...IF YOU LOOK AT REBAR I THINK IT WILL BE OBVIOUS THAT IT IS A
FUNCTIONAL PRODUCT - ONLY!
A lot of rebar is essentially recycled steel... it has to be up to
certain standards depending on where it is used... most residential
rebar used in floor slabs, pools, etc. is a very low grade... rebar used
in commercial construction of massive civil engineering projects, be
they bridges or buildings is usually held to a higher standard!
Because of the questionable heritage of the steel (which even though it
is recycled at times is perfectly suitable for reinforcing applications)
there is probably concern over welding it - if you do not know fer sure
what you are welding you will not know fer sure how to weld it! I think
this is why you see some negatives as welding the cage... for
structural reasons the cage is either welded or wired to make sure the
steel is where it is supposed to be within the pour... concrete coming
out of the shoot can have some force to it and a bar slammed by the
falling concrete will of course try to move unless it is restrained.
As to the role of the cage electrically - recommend you research the
archives on this one for all those questions about grounding systems
within or external to the pour, etc. - it has been covered on towertalk
a number of times!
Keep it wet!
Jim Lux wrote:
> At 02:56 AM 6/20/2003 +0000, Paul Playford wrote:
>> I am under the impression that the rebar cage should be tied, not welded.
>> de Paul, W8AEF
> Found on the web (no guarantee of validity, etc.):
> Regarding my recent query as to whether it is better to weld the rebar cage
> for a tower base or to tie it together with wire:
> There were 15 or 20 responses. Many were of the "I always/never ...
> weld/tie rebar in tower base" flavor. A few pointed out that (1) Rohn
> specifically prohibits welding rebar cages and embedments in their plan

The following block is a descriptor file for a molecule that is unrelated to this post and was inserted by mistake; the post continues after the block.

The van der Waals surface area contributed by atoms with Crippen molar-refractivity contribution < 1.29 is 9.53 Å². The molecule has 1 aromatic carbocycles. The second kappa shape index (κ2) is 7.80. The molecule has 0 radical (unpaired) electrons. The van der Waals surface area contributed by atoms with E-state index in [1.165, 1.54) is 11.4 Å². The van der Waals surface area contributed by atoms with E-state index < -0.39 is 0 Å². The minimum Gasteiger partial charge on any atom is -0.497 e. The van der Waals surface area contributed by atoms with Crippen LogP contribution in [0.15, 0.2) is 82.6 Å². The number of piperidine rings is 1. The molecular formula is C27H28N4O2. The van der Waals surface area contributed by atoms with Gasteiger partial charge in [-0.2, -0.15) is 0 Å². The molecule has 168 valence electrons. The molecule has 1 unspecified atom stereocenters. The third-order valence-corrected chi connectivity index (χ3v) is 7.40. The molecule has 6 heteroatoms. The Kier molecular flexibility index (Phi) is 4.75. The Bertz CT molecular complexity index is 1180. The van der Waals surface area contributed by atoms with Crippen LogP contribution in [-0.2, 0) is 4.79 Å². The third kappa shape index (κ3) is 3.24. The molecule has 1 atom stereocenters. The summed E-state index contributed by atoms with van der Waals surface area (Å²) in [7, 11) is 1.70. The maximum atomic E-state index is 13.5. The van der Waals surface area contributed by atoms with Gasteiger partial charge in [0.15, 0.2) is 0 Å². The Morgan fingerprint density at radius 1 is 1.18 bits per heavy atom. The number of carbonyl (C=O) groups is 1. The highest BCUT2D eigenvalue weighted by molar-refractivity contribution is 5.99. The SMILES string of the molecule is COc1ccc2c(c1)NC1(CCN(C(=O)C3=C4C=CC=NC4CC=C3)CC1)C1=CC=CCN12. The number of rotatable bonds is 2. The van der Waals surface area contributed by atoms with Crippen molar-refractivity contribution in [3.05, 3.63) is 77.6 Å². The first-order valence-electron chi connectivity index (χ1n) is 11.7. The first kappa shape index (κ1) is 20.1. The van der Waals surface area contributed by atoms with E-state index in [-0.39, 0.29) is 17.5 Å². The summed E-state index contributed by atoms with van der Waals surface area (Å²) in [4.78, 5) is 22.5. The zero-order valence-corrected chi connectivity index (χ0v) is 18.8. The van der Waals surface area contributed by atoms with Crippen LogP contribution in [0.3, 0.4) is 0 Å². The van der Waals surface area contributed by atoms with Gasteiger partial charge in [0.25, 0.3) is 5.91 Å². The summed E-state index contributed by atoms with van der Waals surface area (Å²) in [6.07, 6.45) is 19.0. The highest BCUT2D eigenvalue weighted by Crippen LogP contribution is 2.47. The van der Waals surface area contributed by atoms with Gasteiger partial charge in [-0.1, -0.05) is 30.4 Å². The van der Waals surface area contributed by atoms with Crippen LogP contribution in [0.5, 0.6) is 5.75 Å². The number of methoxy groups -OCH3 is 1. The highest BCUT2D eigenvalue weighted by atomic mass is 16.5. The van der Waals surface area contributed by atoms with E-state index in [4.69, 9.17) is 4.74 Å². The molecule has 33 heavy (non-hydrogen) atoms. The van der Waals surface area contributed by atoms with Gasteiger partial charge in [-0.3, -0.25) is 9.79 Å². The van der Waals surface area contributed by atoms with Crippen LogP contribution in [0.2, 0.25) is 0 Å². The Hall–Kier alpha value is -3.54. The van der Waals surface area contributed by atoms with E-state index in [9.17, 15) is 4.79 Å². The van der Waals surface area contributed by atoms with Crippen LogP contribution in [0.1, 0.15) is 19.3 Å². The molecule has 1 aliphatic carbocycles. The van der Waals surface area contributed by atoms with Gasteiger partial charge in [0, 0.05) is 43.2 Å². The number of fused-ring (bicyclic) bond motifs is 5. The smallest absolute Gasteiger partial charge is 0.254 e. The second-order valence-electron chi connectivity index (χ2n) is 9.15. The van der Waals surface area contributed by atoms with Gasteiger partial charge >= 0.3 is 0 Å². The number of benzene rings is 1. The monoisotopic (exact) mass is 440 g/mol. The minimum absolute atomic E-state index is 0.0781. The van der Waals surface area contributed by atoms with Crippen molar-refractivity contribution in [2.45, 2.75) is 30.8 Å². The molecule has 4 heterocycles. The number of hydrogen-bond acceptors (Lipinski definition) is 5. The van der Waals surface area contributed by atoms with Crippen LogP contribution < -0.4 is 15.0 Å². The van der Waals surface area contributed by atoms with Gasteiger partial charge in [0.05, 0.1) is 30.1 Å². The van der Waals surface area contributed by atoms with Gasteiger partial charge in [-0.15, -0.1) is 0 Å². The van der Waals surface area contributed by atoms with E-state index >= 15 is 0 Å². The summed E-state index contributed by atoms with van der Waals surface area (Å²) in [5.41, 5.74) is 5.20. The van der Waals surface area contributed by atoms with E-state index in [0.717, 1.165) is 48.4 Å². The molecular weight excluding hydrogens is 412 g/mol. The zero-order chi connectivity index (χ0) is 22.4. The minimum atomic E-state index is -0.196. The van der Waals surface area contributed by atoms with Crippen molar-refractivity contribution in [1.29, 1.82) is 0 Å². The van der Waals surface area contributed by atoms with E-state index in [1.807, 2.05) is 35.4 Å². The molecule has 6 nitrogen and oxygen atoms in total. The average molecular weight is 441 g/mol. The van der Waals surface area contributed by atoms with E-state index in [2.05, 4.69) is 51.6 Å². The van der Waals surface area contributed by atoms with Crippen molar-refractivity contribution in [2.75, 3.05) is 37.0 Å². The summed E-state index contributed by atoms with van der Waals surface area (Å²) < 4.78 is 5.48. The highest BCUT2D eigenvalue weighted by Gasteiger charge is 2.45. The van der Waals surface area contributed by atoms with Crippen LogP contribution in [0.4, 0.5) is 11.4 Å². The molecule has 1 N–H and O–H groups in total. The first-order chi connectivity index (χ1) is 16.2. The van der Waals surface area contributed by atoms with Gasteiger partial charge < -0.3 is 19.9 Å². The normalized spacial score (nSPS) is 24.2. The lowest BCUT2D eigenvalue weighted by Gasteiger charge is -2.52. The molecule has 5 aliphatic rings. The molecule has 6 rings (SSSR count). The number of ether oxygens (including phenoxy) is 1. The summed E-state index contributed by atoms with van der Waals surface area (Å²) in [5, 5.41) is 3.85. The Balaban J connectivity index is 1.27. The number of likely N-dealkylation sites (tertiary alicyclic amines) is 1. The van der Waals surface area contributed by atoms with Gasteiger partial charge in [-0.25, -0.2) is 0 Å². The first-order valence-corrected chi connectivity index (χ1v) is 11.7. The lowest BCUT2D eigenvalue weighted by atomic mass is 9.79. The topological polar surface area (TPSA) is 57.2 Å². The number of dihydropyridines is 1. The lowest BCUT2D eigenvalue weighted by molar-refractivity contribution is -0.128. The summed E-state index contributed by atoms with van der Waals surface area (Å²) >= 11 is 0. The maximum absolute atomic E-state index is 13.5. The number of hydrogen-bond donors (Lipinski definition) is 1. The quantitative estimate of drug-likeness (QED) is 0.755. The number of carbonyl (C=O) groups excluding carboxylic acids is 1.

> drawings but that on the other hand (2) Triex sells pre-welded rebar cages.
> However, the biggest revelation was a bit of serendipity, as someone
> out to me that there is a column from KI7NF (PE and ARRL VCE) on pg. 79 of
> 4/96 QST that addresses this exact issue. His recommendations against
> welding rebar have to do with the uncertain metallurgical makeup of rebar
> purchased from most sources and the difficulty in making a proper strucural
> weld without a low-hydrogen welding rod and the correct type of welding rig
> (not the garden variety type apparently). However, he does go on to state
> that if your purpose in welding a cage is _NOT_ structural, but rather
> electrical (continuity to minimize arcing/or for ufer grounds), then you
> free to go on your merry way as long as you provide some other structural
> joint, i.e. his tied wire "lap splice" method.
> As far as Triex providing pre-welded cages, I'm guessing that they have a
> certified welder on staff with the proper equipment and that they are
> certain of the makeup/carbon content of the rebar that they use.
> One respondent told me to cadweld the joints and another mentioned brazing
> the joints instead of welding them.
> The net result is that I will definitely tie my cages, and maybe weld the
> non-Rohn cages as well this summer as I begin construction of my new
> station. Thanks to all for their responses.
> de Pete, AD4TU
> Pete's comments make sense...
> I've also seen some comments to the effect that rebar is not
> manufactured to be weldable (that is, the alloy, temper, etc.), so the
> structural quality of a welded joint is uncertain, even if low hydrogen
> rods, etc.
> Jim, W6RMK
> See: http://www.mscomputer.com for "Self Supporting Towers", "Wireless
> Weather Stations", and lot's more. Call Toll Free, 1-800-333-9041 with
> any questions and ask for Sherman, W2FLA.
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